Looking back on the last several months, quite frankly I have experienced some dark valleys of fear. I have lost count of the times of awaking from nightmares concerning the baby’s diagnosis. Even to the present moment, as I now write, Angela and I await the conclusive test results of Simeon’s blood. Nevertheless, in this apprehension there is also a mysterious sense of joy. After much time of reflection I think I know why, and with this I conclude.

There is another analogy between Simeon’s gestation and his parent’s season of waiting. We both have done it in someone. For Simeon, he was quite obviously in his mother. For Angela and me, we too have operated in a person: Jesus Christ. Being in Christ makes all the difference in the world. Because Jesus died as our sacrifice and rose from the grave, we now enjoy the presence of the living God in him. This relationship provides joy even in the midst of pain. It transcends understanding and gives life the meaning it craves. Jesus the Christ, crucified for us, rose from the dead, reigning now with the Father, he is Lord and therefore we can wait upon God until he divides the water, whenever that time may be.

*Almost a day after this post was written, Angela and I received the final test results indicating that Simeon does NOT have hemophilia.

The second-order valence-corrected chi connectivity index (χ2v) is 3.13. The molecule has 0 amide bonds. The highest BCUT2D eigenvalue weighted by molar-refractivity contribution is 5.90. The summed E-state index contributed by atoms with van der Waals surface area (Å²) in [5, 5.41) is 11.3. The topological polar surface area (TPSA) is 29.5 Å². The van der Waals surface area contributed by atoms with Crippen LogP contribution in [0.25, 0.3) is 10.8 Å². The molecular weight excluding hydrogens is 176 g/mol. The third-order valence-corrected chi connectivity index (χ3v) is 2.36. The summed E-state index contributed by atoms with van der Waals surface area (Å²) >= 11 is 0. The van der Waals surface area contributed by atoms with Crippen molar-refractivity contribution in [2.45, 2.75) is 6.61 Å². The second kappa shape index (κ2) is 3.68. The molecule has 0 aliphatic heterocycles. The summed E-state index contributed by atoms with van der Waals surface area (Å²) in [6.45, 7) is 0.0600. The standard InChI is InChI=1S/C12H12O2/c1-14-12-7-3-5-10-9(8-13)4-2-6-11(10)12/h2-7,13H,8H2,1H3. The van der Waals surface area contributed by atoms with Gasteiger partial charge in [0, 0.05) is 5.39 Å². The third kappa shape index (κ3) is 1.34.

About the author

Chris Castaldo (PhD, London School of Theology) is the lead pastor at New Covenant Church in Naperville, Illinois. He is the author of Talking with Catholics about the Gospel and coauthor of The Unfinished Reformation.


  1. Simeon is absolutely precious! We thank God that you have been blessed with another healthy little boy, and watch in eager anticipation to see how God will continue to use your family to further His kingdom! We’re praying for a quick recovery Angela 🙂 4 boys is a lot!! Blessings!

  2. Hey Bro’

    Congrats to both of you! It is great to see how the Lord has been and is working in your lives. Praise God for the good news in regard to Simeon.

    Luke looks as if he is ready to teach Simeon the tricks of the trade in surviving the Castaldo household 🙂

    Our prayers are with you, as Angela recovers!


  3. Chris & Angela,

    What exciting news for you and your family! We serve an awesome God!

    The Simeon written about in the Gospel of Luke is one of my favorite Bible characters. He anticipated the Savior with such excitement. May your little Simeon share that same excitement for the Lord Jesus.